Deep Impression Printing is the new standard

After many emails with a would be customer and sending him 100 lb Cougar Cover and 100 Classic Crest Cover both I feel are first class paper.

The customer wrote back he was wanted 3 or 4 times thicker and the samples didn’t have the type pushed into the paper. He say that not letterpress printing, unless the type is pushed deep into the paper.

So, the days of nice sharp printing on good stock are gone.

Push the type into the stock and people are happy.

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Give the customer what they want to the point of them happy to pay. The bottom line here is, yours,,,,,, you may feel like you are selling your soul to the devil,,,, but hey,,, if the check doesn’t bounce, who cares. I deal with, “The crease is on the wrong side”, all the time…. That’s Retail for you…..

Are you suggesting that papers thicker than those you suggested to your client are inherently inferior due to their heft? That quality and heavier weights than those listed are mutually exclusive properties, in all papers on the market?

Can a skilled printer not get a sharp print on them? Or on a coaster? And are there no printers capable of delivering an impression simultaneously both sharp and tangible?

Unless that is true, I fail to reach the conclusion that “poor printing” is somehow the standard.

In my experience, there is ample evidence that many shops around the world would beg to differ with that conclusion, and whose work delivering on those variables pays handsomely.

I even believe there are a few such printers on this forum, who produce very fine editions and commercial jobs alike, with a sharp, tangible impression on even the heftiest of papers.

Of course, you are entitled to turn down work because it disagrees with you, but if the classic ideals of printing are to be held forever as the only correct ones it is just as well to drive all of our presses to the junkyard.

We can surely not compete on price, speed of turnaround or flexibility. In the best-case scenario preserved artificially, as a nostalgic hobby or museum exhibition, a glimpse into a trade left behind by technology.

Kimaboe, I think you have missed the OP’s point here.
I believe he is trying to convey the frustration and disappointment the general public has, of this “new image” of letterpress work. One which purists of our trade shun and scoff at, as the result of inexperience and or just sloppy work.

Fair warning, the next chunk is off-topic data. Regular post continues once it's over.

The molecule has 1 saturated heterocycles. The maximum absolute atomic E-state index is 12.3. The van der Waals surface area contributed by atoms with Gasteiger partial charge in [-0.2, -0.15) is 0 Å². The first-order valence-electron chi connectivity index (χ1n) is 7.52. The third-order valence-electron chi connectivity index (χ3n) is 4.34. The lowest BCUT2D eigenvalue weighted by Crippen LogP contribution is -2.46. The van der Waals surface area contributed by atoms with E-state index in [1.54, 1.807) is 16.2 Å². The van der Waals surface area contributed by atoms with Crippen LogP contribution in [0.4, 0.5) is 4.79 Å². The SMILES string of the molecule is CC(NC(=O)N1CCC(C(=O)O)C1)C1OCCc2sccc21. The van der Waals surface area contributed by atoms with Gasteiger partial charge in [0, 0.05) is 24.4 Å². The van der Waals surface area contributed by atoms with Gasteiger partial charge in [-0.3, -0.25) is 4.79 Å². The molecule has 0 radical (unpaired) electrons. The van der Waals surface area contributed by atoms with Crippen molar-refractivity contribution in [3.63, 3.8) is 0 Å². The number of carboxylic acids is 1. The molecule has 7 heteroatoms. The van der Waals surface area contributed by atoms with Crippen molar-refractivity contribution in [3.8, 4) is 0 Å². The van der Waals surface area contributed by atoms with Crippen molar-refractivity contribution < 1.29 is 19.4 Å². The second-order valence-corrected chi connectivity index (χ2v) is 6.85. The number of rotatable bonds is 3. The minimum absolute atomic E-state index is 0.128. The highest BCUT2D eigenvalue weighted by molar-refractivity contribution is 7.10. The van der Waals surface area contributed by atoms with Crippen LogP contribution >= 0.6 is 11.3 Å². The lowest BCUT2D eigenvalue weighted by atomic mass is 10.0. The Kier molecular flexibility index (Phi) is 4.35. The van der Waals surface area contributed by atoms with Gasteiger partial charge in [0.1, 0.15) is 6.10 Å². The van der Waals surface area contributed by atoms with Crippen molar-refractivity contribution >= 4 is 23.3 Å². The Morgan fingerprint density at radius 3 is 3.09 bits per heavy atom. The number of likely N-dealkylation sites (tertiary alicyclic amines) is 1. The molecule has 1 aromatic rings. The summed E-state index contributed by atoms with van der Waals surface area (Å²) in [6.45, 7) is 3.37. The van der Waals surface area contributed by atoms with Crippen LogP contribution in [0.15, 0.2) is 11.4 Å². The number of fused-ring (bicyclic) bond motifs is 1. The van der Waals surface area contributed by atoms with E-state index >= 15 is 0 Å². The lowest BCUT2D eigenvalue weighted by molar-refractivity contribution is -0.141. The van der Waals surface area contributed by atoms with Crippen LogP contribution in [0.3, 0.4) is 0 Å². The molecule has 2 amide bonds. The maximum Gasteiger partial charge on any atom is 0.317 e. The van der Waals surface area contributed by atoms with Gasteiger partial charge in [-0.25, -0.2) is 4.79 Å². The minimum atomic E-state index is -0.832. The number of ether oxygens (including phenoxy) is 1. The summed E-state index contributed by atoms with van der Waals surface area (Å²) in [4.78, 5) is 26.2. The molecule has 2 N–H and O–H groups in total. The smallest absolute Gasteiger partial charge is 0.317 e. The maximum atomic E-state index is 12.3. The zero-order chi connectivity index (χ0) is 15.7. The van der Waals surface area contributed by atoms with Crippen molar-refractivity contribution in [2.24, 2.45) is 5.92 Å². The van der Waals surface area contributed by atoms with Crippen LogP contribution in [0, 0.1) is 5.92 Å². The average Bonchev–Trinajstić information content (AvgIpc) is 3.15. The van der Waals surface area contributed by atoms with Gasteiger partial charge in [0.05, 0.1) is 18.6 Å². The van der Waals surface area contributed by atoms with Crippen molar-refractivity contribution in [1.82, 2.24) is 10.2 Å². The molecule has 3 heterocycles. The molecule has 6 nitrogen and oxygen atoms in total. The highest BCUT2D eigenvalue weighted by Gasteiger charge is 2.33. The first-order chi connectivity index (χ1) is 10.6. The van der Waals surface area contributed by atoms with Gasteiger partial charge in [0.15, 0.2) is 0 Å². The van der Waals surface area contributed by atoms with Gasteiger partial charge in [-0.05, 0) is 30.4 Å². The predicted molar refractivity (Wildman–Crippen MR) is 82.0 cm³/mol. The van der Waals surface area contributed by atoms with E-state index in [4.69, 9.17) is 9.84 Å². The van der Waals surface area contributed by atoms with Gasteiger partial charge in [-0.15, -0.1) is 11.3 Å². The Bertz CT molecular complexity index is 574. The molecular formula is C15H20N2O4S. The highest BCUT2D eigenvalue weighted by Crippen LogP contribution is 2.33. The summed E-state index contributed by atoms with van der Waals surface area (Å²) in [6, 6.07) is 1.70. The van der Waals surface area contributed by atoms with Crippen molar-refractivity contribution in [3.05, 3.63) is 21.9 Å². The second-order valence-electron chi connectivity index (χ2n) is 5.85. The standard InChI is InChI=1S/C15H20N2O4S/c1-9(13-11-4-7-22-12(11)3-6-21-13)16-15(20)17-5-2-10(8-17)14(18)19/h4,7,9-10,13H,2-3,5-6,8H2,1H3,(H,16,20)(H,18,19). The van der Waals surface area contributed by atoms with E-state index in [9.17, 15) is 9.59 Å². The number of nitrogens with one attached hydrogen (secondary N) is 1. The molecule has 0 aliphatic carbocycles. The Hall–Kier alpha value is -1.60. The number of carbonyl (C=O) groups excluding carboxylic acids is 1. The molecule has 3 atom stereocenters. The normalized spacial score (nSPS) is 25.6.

We get it here, understanding that, this “deep impression” was not acceptable in that a 50-100, Etc. page book, for example, printed back in the day, using a letterpress process, simply would not “lay on itself” nicely due to the “variable data” contained on each individual sheet or page.
I do understand that, the public, in search of “something new and unique” has returned to letterpress, as a desire for this 3rd dimension in printing. Adding “the feel” to one’s finished product is marketable in today’s environment. Thermography for example, is simply adding a 3D “feel” to the printing process.
So, return to your mug of Grog and smile at Mick O M, (where is his page of over reactive dribble here?) and relax. I think the OP is just making an observation about a, (for us), discouraging trend in our trade.
I can only imagine that Al Gore, and the rest that invented the internet, aren’t real pleased with some of the uses of their Ideas, but we live with it…

What I am saying, is the public thinks real letterpress is on stock 2/16 or or more, with the image pushed into it.

The customer wasted ten email asking me about the paper I offered. And, he would never tell me what he wanted. So, I sent him two first class sheets of care stock and a sample of some type main lines.

He wrote back, it was letterpress printing I offer, he wanted the 2/16 stock with the letters pushed into the paper. He said that was real letterpress.

I wrote him back say I had the stock he want 100 cotton and would push the type into the paper as he requested.

Now, he writes back this morning, one day when he know what he wants to say on his card he contact me.

Well, the high end/high margin customers are becoming conditioned to think “letterpress” is thick paper with a type punch. Well, we’re not going to stop “progress” so either we adapt or quit.